The U.S./Mexico border is a distinctive area socially, culturally, and with respect to drinking. Alcohol is more easily available because the minimum legal drinking age in Mexico is 18 compared to the U.S. age of 21. There are also more bars, clubs, and restaurants in the areas that serve alcohol. Previous research has shown that the border population is more at risk for unsafe drinking, such as binge drinking, and drinking-related problems, such as drinking and driving, than the population farther away from the border. Therefore, the high proportion of people of Mexican origin residing near the U.S.-Mexico border is particularly likely to be exposed to this higher risk environment.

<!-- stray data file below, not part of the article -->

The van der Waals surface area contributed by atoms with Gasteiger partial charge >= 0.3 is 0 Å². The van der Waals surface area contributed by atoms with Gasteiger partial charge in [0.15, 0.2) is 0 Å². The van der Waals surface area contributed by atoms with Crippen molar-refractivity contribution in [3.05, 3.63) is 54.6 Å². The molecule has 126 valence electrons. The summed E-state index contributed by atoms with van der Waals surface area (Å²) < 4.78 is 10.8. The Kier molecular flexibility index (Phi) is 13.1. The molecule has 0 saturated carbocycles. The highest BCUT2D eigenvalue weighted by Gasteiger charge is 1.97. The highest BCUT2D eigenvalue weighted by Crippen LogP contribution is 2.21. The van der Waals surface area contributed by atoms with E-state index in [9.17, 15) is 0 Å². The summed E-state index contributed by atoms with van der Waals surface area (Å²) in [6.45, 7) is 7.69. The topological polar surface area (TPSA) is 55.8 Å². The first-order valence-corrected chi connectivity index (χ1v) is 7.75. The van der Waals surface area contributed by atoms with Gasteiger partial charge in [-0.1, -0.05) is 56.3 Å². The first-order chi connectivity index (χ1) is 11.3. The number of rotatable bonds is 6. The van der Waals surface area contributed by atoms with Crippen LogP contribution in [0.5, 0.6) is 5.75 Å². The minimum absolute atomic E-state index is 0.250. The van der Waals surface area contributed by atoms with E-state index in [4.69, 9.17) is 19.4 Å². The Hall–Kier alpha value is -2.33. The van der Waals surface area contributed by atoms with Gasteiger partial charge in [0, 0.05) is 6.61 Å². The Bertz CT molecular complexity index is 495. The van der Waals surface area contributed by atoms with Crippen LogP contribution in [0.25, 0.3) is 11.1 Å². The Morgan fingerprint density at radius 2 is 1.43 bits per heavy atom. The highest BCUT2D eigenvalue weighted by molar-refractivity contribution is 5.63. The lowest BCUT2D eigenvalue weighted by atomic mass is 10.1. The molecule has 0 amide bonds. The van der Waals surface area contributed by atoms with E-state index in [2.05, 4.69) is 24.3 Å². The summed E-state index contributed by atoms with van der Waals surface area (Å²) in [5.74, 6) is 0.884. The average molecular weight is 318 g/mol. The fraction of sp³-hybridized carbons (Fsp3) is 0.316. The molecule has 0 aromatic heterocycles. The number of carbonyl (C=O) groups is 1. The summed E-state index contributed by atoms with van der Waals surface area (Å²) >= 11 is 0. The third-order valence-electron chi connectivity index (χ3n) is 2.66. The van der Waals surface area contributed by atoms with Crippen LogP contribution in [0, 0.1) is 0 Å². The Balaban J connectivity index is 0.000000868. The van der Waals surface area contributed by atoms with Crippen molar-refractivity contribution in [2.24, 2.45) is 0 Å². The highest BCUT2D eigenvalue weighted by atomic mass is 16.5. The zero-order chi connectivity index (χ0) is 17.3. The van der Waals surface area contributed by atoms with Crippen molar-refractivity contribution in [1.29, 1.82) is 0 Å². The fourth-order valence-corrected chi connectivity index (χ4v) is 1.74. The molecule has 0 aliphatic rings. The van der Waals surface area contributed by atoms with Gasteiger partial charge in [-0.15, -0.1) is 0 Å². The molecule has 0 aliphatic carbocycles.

This research project examines how this border environment relates to heavier and problem drinking. We will analyze archival data collected prior to the beginning of the research study (such as hospital admissions), observations of the places where people drink, and surveys of adults 18-39 years of age living in the California/Mexico border areas of Imperial City, El Centro, Heber, and Calexico. This sample will be compared to a group of age-matched Mexican Americans and non-Hispanic Whites who live away from the border, in the cities of Delano, Madera, Tulare, and Visalia, in the Central Valley of California.